PR – The United States Agency for International Development (USAID) in collaboration with the United Nations Development Programme (UNDP), and the Royal Grenada Police Force (RGPF) launched an automated Police Records Management Information System (PRMIS), February 24, 2022. The PRMIS will transition police stations from paper-based reporting to a digital format which will assist the Police Force in improving citizen security data management, analysis, and monitoring for crime. The launch, held at the Grenada Trade Center, Morne Rouge Grand Anse, St Georges, marked the official handover of almost US$50,000 in computer hardware, including workstations, monitors, printers, and software to the RGPF to support the implementation of key activities under USAID’s CariSECURE Project.
The CariSECURE Project was designed to improve policy-making and program development on youth crime and violence in the Eastern and Southern Caribbean through the use of quality, comparable and reliable national citizen security data. Grenada is the first of seven beneficiary countries to launch the system. PRMIS is being piloted at three police stations – South St. George Police Station, St. David’s Police Station and Sauteur’s Police Station. The project is also handing over equipment which will allow the digital platform to be rolled out to every police station on the island. The newly-launched police report application will allow officers from pilot stations to capture real-time data on incidents reported – a stepping stone to more standardized, accurate crime data, which in turn allows for greater evidence-based decision-making to reduce crime and violence. Through the platform, officers will also be able to identify and map crime hot spots, as well as share information on ‘persons of interest,’ including their traits and crime footprint.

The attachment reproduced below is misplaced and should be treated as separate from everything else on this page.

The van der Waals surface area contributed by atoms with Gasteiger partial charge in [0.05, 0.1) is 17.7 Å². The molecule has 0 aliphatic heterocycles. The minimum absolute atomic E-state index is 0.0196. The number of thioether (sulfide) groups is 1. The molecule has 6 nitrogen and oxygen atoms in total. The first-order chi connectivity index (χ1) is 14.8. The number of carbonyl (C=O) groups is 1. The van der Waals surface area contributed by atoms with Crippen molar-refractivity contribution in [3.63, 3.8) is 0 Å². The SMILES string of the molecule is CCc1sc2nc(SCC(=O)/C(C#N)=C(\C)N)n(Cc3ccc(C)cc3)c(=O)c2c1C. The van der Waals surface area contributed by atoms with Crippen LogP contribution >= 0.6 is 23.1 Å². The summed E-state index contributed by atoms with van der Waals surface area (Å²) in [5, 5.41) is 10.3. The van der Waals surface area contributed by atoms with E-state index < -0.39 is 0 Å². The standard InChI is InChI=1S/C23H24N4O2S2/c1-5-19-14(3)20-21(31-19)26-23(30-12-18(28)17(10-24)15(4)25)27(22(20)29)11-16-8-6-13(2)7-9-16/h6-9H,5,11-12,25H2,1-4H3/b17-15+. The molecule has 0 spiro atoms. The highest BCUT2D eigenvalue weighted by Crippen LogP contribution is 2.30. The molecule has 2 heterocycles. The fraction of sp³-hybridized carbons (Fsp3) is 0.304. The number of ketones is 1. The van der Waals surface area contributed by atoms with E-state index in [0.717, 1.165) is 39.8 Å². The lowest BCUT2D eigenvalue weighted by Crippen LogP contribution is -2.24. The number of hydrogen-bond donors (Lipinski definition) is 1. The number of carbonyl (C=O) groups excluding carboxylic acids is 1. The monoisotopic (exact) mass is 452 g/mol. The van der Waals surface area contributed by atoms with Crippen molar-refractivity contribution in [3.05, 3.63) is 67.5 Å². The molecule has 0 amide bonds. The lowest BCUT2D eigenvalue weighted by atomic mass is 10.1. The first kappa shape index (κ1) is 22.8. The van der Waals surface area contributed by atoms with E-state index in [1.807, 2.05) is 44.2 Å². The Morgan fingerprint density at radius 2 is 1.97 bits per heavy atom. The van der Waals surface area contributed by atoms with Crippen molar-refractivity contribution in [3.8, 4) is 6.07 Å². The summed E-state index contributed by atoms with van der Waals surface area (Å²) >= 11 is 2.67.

In addition to providing greater information, citizens can expect improved efficiency as the system eliminates the need for multiple crime incident reports. The use of PRMIS will prompt officers to collect more detailed accounts from victims and witnesses to support investigators with closing cases quickly and efficiently. Additionally, the application will greatly support the RGPF’s crime analysis unit for which the Project has provided training and equipment for officers assigned. It is also envisioned that PRMIS will support the sharing of crime data internally and eventually to other agencies in the justice system opening communication channels – this inter-agency collaboration will boost capacities and improve the RGPF’s ability to resolve and prevent incidences of crime.
In preparation for the roll out, refresher workshops were hosted prior to the launch and officers from the pilot stations and other critical RGPF benefited from hands-on familiarization with the new application. Following the pilot, the intent is for the Government of Grenada to expand the PRMIS in the near future across all police stations. Once Grenada is fully using the digital system, better targeting of hot-spots and complete country profiles can be rapidly created to inform police responses. This information can also be shared across the region to address trans-national crime and allow for sharing of best practices.